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Social media is buzz-worthy, ever-evolving, and sometimes controversial; however, one thing is certain, it’s no longer an option but a necessary strategic tool that helps many successful brands and businesses excel. However, according to a study on CEO.com, over 60% of CEOs and other C-Suite executives are still not actively utilizing social media as a communication channel.
We will be discussing “Why Leaders Need To Get Social.” Joining the conversation is Jennifer Lewis-Ford, Vice President of Strategic Marketing and Digital Communications at BNP Paribas. She specializes in digital communication and marketing strategy with a focus on digital adoption and coaching for executives. She is also an avid podcaster and author who believes that social media should be at the heart of every firm’s digital transformation.
Why should social be at the heart of digital transformation?
Digital transformation is affecting every industry, financial services included. From Chat-bots to AI, everyone is looking at technology to find new ways to work faster and perform smarter. While digital transformation means something different for every business, the one thing that all businesses have in common is people. I truly believe real digital transformation starts with building a culture that puts people first, then technology. At heart, we are all social creatures; it is reported that 67% of Americans originally get their news from social media. Equipped with the right social strategy, social media can aid and expedite digital transformation and turn employees into powerful advocates that inspire change.
Why do leaders need to get social?
Social Media creates new opportunities for companies now more than ever before – from business development and employee engagement, to talent recruitment: it needs to start from the top of the organization. In a connected world where your biggest differentiator is talent, thought leadership becomes an essential strategy for organizations to stand out. People, especially everyone’s favorite buzz word “millennials,” want to feel inspired by leadership and work for firms that are transparent with their values and culture. I believe this is why content created by leaders in an organization is 8X times more likely to be shared than content created from a Company profile.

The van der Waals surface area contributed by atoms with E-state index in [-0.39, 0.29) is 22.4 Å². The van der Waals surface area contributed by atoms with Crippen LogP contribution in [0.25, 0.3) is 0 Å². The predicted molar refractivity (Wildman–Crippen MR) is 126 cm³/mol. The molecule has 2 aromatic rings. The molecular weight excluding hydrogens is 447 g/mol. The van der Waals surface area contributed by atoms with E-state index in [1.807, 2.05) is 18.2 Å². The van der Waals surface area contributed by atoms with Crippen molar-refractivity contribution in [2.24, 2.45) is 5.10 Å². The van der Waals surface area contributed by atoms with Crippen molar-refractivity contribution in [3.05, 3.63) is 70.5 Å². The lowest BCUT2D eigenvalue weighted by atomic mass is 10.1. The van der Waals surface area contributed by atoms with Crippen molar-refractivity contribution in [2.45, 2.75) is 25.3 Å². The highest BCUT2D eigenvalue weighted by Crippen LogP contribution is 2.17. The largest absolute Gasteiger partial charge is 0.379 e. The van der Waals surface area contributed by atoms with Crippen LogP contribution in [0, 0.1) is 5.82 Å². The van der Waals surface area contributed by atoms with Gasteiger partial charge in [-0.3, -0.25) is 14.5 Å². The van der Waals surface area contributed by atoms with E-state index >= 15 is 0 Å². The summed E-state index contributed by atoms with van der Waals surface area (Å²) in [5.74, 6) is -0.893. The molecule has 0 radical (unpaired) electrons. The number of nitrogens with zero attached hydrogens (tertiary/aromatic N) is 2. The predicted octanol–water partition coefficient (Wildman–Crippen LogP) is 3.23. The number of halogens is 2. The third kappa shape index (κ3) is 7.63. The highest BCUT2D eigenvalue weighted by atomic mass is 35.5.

What are some of the concerns that executives have about social?
The concept of Social Media has vastly changed in the last few years, but perceptions haven’t. So often when we are approaching thought leaders about activating a social strategy, we have to first change their perception. For example, a lot of people naturally think “Facebook” when you say social media, and we know it has been in the news lately for the wrong reasons. However, now getting social could be something as simple as starting an internal blog to connect and inform employees. These blogs could take many forms: videos, podcasts, or long-form content, as long as there is a two-way dialogue for the executives and their audience.
Outside of that I am also a huge advocate of LinkedIn, as you can see from my photo. I’m finding that LinkedIn is often underutilized in B2B firms – as most executives still view it as a recruitment or job search tool. It’s actually a great platform for leaders to share authentic stories, expertise, and connect with clients and employees on a more human level.
What is some of the advice you would provide to an executive just getting started?
I think it all starts with a great strategy! We know the importance of being active on social, but it’s equally important that you identify the right channel for your target audience. Data is one of the best things about social media marketing! We now have massive access to social data that can help provide deeper insights into the right vehicle and the kind of content that would be most impactful for your clients.
Outside of having a great social strategy, my next piece of advice: be real. Speak to what you know, what you’ve learned, or what inspires you. That is the kind of content that drives authentic connections.
Why do you consider yourself a change agent?
I spend a large amount of time trying to inspire change and shift traditional mindsets in favor of new technology and social media in general. I like to challenge myself and others to not just think outside the box, but to break the box. Innovation is inspired by learning and moments of change.